Marsden Point Oil refinery
We are trying  bring awareness to the people of New Zealand, that we are now without a refinery, and the availability to process crude oil. The Crude oil that was brought into New Zealand was delivered by around 37 Crude Oil tankers each year, processed by our own Refinery and the refinished good quality fuel's were distributed around both north and south island's by our own two flagship's, but in April 2022, the refinery closed. It was said that we would need around 175 tankers a year, that's around one every two days to keep up with the demand of some of the finished fuel product that Marsden Point did produce over a yearly period. What is happening now should not be of any surprise.
here each day you can find all the records of every Fuel Tanker that comes in to and travels around New Zealand, and much more.

“Don't ever take a fence down until you know the reason it was put up.

G. K. Chesterton
A brief look at the history of Marsden Point

Increasing demand for petrol and petroleum related products led the Nash Labour government to begin investigating the possibility of constructing an oil refinery. The site at Marsden Point was chosen for the oil refinery due to its location next to a deep water port, low risk of earthquakes, expanses of flat land and closeness to the population centres of the North Island. Construction of the refinery began in 1962. A consortium of the New Zealand Government contributed the initial NZ£10 million budget of the refinery. It was officially opened on 30 May 1964.[1] In 1973, the government approved a NZ$160 million expansion of the refinery, involving the addition of a fluid catalytic cracker. Later that year, the first global oil shock, sparked by the Yom Kippur War, raised crude oil prices from US$3 to around US$20 a barrel - however, New Zealand retained reasonable security of supply.

Think Big

A second global oil shock in 1979, this time due to the Iranian revolution, greatly increased the price of oil again. This proved to be a catalyst for further expansion of the refinery, under the Muldoon National Governments Think Big energy projects. The estimated cost of expansion was $320 million, with a hydrocracker now considered rather than the planned catalytic cracker. In 1981, the expansion began and the government approving a 170 kilometres (110 mi) pipeline to Wiri, south Auckland. A workforce of 5,000 worked on the expansion, which was by now expected to cost $1.55 billion. Strikes during the project led to the introduction of the Refinery Expansion Projects Dispute Act by the Muldoon government. An inquiry into the strikes and the governments' reactions to them followed. In 1985, the refinery shut down for five months for maintenance work on the old refinery. The project was completed in 1986, two years behind schedule and at a final cost of $1.84 billion.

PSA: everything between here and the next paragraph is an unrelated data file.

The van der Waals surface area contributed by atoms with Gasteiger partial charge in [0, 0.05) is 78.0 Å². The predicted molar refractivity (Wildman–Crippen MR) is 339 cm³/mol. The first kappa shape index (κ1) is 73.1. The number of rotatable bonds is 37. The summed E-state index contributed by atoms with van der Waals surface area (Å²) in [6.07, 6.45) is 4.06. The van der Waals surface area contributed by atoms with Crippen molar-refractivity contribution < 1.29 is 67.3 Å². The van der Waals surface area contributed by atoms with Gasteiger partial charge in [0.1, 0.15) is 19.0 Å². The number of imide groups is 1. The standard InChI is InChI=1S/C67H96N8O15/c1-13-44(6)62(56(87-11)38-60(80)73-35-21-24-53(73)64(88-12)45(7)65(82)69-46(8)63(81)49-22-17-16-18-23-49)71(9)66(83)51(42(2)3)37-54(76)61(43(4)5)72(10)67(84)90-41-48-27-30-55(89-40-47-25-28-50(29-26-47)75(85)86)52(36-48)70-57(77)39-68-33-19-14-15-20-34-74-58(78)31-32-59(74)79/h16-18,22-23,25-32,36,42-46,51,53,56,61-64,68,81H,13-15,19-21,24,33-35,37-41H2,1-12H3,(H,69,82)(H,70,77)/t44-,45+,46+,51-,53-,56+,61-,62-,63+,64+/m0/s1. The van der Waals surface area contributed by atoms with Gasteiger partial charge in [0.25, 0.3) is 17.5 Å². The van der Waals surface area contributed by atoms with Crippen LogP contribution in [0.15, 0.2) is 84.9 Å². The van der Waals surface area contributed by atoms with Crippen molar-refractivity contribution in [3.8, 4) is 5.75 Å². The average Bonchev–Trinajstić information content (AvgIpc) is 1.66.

Reform and privatization

Following the election of the reformist Fourth Labour Government in 1984, the Petroleum Sector Reform Act was introduced. This Act deregulated the petroleum industry, with 1,500 workers expected to lose their jobs. The Refinery assets were transferred by the Government to the New Zealand Refining Company Limited, a consortium of the five major petrol retailers. BP, Mobil and Z Energy are currently major shareholders. The Government injected $80 million to enable the company to adapt to the new environment. A major efficiency drive was launched to cut operating costs.

Production

The refinery uses a medium-sour blend of crude oil, nearly all of which is imported. Most crude oil produced in New Zealand is light-sweet and is exported to refineries in Australia. Marsden Point produces 70 per cent of New Zealand's refined oil needs, with the rest being imported from Singapore, Australia and South Korea.[3] Crude oil bought by Marsden Point Oil Refinery is shipped to the deep-water port at Marsden Point, near Whangarei for refining into transport fuels for New Zealand. The Marsden Point Oil Refinery is responsible for supplying:[4] around 85% all of the country’s jet fuel around 67% of diesel around 58% of all petrol all fuel oil for ships

Sep, Oct & Nov daily shipping reports can be found on the archives page in a zip format..

Charts and Graphs now does contain Sep, Oct & Nov with a combined graph at the end.